By Josh Wingrove
Gentlemen, start your engines. The fight for funding is about to begin.
Two weeks into their season, the Ryerson Formula Society of Automotive Engineers racing team members still have no idea what funding — if any — they’re receiving from the university, their major sponsor in the past.
“They do give us support … we can always use more. It would really help,” said club president Edwin Steele, emphasizing the university has been the club’s biggest backer to date.
The team’s first event was the University of Toronto Shootout in Peterborough two weekends ago. The team finished eighth in a 14-team field.
The U of T team’s annual budget is over $70,000, “considerably more” than Ryerson’s, Steele said.
The team isn’t necessarily looking for more and would glady take the same amount as they were given last year, said driver Adam Tomaszewski.
“If we could get that (amount) again, it would be a gift from God,” he said.
The Ryerson team has no parking spot for its car, which can reach 100 km/h in 3.2 seconds. They carry the 462-pound frame out of their basement office because there’s no ramp. They share the office with Ryerson’s dunebuggy-building Baja Team.
“At times we are literally climbing over each other,” Steele said.
The team’s faculty supervisor, Donatus Oguamanon, envies the funding New York State’s Cornell University gets from companies such as GM, Chrysler and Honda.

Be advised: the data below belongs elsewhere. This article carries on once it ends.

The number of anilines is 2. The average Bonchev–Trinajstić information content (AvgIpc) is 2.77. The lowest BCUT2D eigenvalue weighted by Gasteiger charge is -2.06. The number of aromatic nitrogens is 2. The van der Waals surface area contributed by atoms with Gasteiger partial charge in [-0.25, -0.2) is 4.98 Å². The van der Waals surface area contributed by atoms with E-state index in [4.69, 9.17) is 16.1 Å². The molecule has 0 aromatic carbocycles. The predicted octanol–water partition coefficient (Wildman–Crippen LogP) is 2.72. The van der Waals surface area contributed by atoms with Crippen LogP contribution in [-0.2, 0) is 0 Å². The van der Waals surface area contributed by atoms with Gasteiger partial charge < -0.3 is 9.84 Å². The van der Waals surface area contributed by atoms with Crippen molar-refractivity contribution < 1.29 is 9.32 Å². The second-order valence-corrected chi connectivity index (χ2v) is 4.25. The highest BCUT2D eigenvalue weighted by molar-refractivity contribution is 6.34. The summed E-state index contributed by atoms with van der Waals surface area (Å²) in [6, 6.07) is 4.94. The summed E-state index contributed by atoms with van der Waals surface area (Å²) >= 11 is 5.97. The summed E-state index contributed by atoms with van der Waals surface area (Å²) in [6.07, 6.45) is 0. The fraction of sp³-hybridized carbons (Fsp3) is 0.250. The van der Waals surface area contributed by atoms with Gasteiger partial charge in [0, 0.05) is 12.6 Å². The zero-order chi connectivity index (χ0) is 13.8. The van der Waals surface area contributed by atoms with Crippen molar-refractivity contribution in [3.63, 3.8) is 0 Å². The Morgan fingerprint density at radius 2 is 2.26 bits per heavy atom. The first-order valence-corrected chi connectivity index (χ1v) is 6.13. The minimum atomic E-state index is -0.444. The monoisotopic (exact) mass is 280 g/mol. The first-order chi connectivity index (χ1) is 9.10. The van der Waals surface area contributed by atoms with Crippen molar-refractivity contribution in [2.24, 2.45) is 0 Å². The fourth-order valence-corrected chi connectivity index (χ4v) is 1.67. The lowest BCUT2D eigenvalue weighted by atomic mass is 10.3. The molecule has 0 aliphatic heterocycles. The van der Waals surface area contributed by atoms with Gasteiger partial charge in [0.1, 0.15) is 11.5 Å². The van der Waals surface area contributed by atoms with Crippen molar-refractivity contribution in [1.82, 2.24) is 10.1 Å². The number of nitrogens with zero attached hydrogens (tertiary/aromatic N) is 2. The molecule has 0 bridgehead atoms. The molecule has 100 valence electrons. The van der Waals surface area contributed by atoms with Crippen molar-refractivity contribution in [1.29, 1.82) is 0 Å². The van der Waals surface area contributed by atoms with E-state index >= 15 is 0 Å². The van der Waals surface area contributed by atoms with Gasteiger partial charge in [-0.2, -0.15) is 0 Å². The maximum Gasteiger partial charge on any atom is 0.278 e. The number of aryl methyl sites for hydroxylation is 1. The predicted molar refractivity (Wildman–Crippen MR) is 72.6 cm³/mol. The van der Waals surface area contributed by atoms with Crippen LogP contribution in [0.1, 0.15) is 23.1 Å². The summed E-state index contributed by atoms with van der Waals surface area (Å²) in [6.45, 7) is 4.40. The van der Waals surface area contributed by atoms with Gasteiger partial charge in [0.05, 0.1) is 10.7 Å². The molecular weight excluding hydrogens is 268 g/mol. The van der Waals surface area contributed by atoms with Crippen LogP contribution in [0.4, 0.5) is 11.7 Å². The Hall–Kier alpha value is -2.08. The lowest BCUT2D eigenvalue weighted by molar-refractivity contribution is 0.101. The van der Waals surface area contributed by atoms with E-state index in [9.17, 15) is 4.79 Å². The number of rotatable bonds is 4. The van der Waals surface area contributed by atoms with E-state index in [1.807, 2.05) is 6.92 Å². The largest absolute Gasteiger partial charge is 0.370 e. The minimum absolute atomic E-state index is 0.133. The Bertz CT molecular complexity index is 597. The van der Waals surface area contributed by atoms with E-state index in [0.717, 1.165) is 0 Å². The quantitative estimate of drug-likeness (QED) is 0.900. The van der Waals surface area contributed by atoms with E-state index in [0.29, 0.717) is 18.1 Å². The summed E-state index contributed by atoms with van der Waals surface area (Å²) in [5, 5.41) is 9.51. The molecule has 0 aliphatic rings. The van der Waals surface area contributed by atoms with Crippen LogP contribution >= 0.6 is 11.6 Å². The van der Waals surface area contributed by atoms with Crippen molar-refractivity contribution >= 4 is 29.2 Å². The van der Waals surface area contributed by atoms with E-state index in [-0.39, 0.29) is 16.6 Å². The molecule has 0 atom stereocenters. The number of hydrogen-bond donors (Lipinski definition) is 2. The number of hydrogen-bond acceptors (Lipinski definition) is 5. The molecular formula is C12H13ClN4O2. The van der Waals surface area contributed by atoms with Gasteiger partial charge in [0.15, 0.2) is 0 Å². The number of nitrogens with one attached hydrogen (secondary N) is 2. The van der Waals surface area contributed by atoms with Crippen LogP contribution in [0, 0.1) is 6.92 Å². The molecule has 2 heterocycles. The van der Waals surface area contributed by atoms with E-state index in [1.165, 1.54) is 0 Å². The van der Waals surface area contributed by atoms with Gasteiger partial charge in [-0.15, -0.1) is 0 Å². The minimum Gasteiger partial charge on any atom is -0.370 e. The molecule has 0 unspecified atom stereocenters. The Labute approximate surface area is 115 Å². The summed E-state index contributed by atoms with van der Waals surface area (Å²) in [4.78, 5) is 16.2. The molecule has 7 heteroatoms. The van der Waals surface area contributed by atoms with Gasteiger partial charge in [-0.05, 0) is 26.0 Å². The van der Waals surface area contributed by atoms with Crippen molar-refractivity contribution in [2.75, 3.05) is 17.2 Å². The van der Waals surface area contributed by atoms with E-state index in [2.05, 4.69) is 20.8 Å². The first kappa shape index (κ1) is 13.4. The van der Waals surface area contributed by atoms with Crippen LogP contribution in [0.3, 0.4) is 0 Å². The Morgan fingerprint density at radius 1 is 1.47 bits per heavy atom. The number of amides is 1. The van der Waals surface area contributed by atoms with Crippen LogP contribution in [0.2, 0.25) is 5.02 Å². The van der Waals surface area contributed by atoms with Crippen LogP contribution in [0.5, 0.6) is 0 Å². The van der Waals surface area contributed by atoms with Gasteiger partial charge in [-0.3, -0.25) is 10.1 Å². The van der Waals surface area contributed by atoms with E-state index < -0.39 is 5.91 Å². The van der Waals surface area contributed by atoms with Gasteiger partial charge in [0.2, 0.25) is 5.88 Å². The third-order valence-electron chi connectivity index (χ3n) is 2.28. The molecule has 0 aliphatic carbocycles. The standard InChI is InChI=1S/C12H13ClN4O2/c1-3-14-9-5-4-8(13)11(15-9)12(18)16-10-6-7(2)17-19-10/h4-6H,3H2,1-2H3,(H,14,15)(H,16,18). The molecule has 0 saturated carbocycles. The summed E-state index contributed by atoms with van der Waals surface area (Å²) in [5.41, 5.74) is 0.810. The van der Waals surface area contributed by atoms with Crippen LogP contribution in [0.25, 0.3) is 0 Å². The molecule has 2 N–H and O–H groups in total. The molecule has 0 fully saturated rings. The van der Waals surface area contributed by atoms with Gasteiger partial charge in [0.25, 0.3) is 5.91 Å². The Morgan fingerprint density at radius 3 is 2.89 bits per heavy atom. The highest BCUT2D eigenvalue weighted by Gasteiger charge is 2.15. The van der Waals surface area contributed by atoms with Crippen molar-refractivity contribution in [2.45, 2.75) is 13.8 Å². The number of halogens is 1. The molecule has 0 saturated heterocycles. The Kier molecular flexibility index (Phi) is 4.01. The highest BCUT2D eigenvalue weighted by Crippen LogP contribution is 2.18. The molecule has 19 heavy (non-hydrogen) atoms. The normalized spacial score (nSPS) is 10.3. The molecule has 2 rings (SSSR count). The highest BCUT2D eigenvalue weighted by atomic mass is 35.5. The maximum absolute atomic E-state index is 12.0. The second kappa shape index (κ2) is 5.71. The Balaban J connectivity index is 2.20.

“We’ve not reached that point where we can go without the university’s support. The university’s funding is very important to us,” Oguamanon said.
He said it’s a fair tradeoff. The car appears at the Molson Indy and the University Fair to plug Ryerson’s name.
“They use our car to promote the school, it’s competitive and it’s tied academically to our program. It reflects well on the university,” Tomaszewski said, adding the car is an icon of Ryerson’s blend of academic theory and hands-on practice.
“Once you get in there and start applying what you know, you start to feel like school isn’t a waste of time,” Tomaszewski said.
The team has had success in the past, most recently finishing 10th of 140 teams in a major Michigan race and 16th of 82 teams in a United Kingdom event in 2005. Both are staggering achievements for Ryerson’s emerging engineering program. After a dismal 2006 campaign, the team is looking to get back on track.
They’re meeting with Stalin Boctor, dean of engineering and applied sciences, to see what support they’ll have. The team will endure, Steele said, but more support yields stronger results.
“We’ll see what we get,” Tomaszewski said.